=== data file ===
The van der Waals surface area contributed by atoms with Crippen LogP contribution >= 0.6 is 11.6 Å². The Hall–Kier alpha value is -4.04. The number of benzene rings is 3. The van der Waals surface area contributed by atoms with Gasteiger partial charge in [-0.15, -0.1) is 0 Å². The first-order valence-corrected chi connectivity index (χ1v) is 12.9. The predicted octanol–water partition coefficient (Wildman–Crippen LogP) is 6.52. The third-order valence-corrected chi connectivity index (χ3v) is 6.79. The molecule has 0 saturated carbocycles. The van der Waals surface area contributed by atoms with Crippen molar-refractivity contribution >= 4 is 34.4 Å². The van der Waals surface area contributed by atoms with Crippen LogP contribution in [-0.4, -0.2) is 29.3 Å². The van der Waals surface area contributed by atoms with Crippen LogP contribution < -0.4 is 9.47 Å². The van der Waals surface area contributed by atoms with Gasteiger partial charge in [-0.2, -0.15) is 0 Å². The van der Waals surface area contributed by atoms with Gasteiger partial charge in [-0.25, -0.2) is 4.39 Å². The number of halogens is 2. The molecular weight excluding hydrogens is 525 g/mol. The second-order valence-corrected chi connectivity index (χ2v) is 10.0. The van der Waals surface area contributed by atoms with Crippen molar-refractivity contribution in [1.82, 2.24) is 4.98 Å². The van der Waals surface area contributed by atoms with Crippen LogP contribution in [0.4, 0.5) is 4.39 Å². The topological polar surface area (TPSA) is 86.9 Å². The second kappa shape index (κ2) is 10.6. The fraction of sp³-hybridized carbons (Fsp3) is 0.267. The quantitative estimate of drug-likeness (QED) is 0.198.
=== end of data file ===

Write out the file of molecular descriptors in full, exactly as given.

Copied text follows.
The van der Waals surface area contributed by atoms with Crippen LogP contribution >= 0.6 is 11.6 Å². The Hall–Kier alpha value is -4.04. The number of benzene rings is 3. The van der Waals surface area contributed by atoms with Gasteiger partial charge in [-0.15, -0.1) is 0 Å². The first-order valence-corrected chi connectivity index (χ1v) is 12.9. The predicted octanol–water partition coefficient (Wildman–Crippen LogP) is 6.52. The third-order valence-corrected chi connectivity index (χ3v) is 6.79. The molecule has 0 saturated carbocycles. The van der Waals surface area contributed by atoms with Crippen molar-refractivity contribution >= 4 is 34.4 Å². The van der Waals surface area contributed by atoms with Crippen LogP contribution in [-0.4, -0.2) is 29.3 Å². The van der Waals surface area contributed by atoms with Crippen LogP contribution < -0.4 is 9.47 Å². The van der Waals surface area contributed by atoms with Gasteiger partial charge in [-0.2, -0.15) is 0 Å². The van der Waals surface area contributed by atoms with Gasteiger partial charge in [-0.25, -0.2) is 4.39 Å². The number of halogens is 2. The molecular weight excluding hydrogens is 525 g/mol. The second-order valence-corrected chi connectivity index (χ2v) is 10.0. The van der Waals surface area contributed by atoms with Crippen molar-refractivity contribution in [1.82, 2.24) is 4.98 Å². The van der Waals surface area contributed by atoms with Crippen LogP contribution in [0.4, 0.5) is 4.39 Å². The topological polar surface area (TPSA) is 86.9 Å². The second kappa shape index (κ2) is 10.6. The fraction of sp³-hybridized carbons (Fsp3) is 0.267. The quantitative estimate of drug-likeness (QED) is 0.198.